Civil Society Advisory Committee to UNDP Afghanistan launched
Kabul: “The Afghan civil society is ready to play a meaningful role in supporting UNDP efforts for building a strong and resilient Afghanistan with institutions that foster accountability and good governance, and deliver quality development results for the citizens”. This was stated by Abdul Khaliq Zazai, head of the Accessibility Organization for Afghan Disabled (AOAD), one of the members of the Civil Society Advisory Committee (CSAC) to UNDP Afghanistan that met for its inaugural consultation, here today.
Fifteen national and international representatives were selected out of the leading civil society organizations that are active across a range of development and humanitarian programmes in Afghanistan to be part of this advisory body, following an intense process of consultation, taking into account their different areas of expertise, a balance of men and women, and the inclusion of youth representatives. Prominent among those present included the Afghan Women’s Network (AWN), Afghanistan Research and Evaluation Unit (AREU), Agency Coordinating Body for Afghan Relief (ACBAR), The Liaison Office (TLO) and the Aga Khan Foundation (AKF) - Aga Khan Development Network (AKDN).
UNDP Resident Representative, Mr. Mark Bowden expressed the hope that “this process will facilitate a synergistic two-way relationship between UNDP and the Afghan civil society: this advisory body will provide UNDP with strategic and substantive guidance on policy and programme strategies, will guide our choices, will monitor the relevance of our interventions, and - most importantly - will serve as a platform provided by UNDP Afghanistan to give a stronger voice to the Afghan civil society……The Committee will contribute to strengthen our partnership with the Afghan civil society through the development of joint initiatives including monitoring and evaluation of our programmes, as well as joint programmes, advocacy and communication activities”, Mr. Bowden noted.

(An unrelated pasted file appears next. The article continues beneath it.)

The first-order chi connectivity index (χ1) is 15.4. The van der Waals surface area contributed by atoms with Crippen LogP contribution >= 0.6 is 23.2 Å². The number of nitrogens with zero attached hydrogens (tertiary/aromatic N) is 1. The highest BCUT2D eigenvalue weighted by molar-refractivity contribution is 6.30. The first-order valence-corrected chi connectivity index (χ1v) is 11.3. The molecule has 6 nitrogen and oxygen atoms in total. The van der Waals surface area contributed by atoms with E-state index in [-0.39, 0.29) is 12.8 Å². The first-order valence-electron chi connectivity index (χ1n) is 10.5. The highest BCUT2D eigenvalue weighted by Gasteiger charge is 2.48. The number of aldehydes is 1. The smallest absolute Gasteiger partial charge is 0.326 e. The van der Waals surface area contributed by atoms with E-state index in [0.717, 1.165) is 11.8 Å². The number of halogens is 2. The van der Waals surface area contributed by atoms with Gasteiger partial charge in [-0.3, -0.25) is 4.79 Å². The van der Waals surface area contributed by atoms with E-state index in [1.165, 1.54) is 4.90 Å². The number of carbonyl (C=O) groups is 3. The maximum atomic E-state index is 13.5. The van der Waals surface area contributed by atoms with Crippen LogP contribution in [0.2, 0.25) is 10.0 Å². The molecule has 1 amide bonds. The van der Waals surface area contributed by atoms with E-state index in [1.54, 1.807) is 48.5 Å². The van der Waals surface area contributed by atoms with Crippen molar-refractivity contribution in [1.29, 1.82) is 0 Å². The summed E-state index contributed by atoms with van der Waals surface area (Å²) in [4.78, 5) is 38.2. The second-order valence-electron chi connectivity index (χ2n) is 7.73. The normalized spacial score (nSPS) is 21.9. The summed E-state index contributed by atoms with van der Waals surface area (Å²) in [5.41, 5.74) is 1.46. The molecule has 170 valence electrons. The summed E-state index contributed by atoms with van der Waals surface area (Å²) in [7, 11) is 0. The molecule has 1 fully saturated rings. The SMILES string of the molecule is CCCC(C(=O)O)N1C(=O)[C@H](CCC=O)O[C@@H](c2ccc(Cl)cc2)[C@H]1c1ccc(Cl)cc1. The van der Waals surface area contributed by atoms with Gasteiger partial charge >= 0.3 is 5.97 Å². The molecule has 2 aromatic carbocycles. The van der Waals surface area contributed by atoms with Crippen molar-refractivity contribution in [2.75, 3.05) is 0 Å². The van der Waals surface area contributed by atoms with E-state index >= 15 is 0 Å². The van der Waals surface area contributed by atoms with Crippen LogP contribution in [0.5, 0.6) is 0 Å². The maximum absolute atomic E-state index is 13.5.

Opening the deliberations, the UNDP Country Director, Mr. Alvaro Rodriguez observed that the success of development depends on both a robust state and an active civil society with healthy levels of civic engagement. “Promoting civic engagement will be integral to the work of UNDP in all its priority areas of focus”, Mr. Rodriguez said. He said partnering with civil society “can help contribute to the effectiveness of development interventions, especially with respect to marginalized and vulnerable groups”.
Around the world, UNDP seeks to engage with civil society to promote the Millennium Development Goals. Engagement with civil society is critical to national ownership of development processes, democratic governance, and the quality and relevance of official development programmes. UNDP believes civil society can contribute to build nations that can withstand crisis, and to drive and sustain the kind of growth that improves the quality of life for all.
Over the years, UNDP support in Afghanistan has spanned such milestone efforts as the adoption of the Constitution, building capacity for presidential, parliamentary and provincial council elections; and, institutional development through capacity-building support to the legislative, the judicial and executive arms of the state, and key ministries, government agencies and commissions at the national and subnational levels.